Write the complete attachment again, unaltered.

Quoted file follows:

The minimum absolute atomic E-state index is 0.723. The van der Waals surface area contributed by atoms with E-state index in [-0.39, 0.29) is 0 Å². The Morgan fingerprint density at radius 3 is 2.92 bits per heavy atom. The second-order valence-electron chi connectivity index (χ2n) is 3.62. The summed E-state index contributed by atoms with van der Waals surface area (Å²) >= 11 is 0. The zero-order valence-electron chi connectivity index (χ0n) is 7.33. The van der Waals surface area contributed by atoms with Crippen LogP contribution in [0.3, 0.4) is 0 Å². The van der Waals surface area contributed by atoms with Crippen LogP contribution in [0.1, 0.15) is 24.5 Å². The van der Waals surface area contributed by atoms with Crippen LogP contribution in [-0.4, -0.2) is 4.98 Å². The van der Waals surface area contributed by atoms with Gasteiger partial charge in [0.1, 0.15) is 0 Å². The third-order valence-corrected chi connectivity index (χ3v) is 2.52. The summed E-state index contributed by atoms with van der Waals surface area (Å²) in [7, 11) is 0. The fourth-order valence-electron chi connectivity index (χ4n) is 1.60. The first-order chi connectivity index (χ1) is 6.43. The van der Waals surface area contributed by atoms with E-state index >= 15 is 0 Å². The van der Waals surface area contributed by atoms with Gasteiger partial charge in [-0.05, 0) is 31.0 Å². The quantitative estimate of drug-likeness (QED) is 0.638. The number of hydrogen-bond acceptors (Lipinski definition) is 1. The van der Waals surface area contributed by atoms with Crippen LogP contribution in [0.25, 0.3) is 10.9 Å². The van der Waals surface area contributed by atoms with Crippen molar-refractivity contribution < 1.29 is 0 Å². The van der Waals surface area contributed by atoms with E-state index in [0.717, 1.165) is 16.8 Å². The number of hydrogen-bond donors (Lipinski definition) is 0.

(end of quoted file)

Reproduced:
The minimum absolute atomic E-state index is 0.723. The van der Waals surface area contributed by atoms with E-state index in [-0.39, 0.29) is 0 Å². The Morgan fingerprint density at radius 3 is 2.92 bits per heavy atom. The second-order valence-electron chi connectivity index (χ2n) is 3.62. The summed E-state index contributed by atoms with van der Waals surface area (Å²) >= 11 is 0. The zero-order valence-electron chi connectivity index (χ0n) is 7.33. The van der Waals surface area contributed by atoms with Crippen LogP contribution in [0.3, 0.4) is 0 Å². The van der Waals surface area contributed by atoms with Crippen LogP contribution in [0.1, 0.15) is 24.5 Å². The van der Waals surface area contributed by atoms with Crippen LogP contribution in [-0.4, -0.2) is 4.98 Å². The van der Waals surface area contributed by atoms with Gasteiger partial charge in [0.1, 0.15) is 0 Å². The third-order valence-corrected chi connectivity index (χ3v) is 2.52. The summed E-state index contributed by atoms with van der Waals surface area (Å²) in [7, 11) is 0. The fourth-order valence-electron chi connectivity index (χ4n) is 1.60. The first-order chi connectivity index (χ1) is 6.43. The van der Waals surface area contributed by atoms with E-state index >= 15 is 0 Å². The van der Waals surface area contributed by atoms with Gasteiger partial charge in [-0.05, 0) is 31.0 Å². The quantitative estimate of drug-likeness (QED) is 0.638. The number of hydrogen-bond acceptors (Lipinski definition) is 1. The van der Waals surface area contributed by atoms with Crippen LogP contribution in [0.25, 0.3) is 10.9 Å². The van der Waals surface area contributed by atoms with Crippen molar-refractivity contribution < 1.29 is 0 Å². The van der Waals surface area contributed by atoms with E-state index in [0.717, 1.165) is 16.8 Å². The number of hydrogen-bond donors (Lipinski definition) is 0.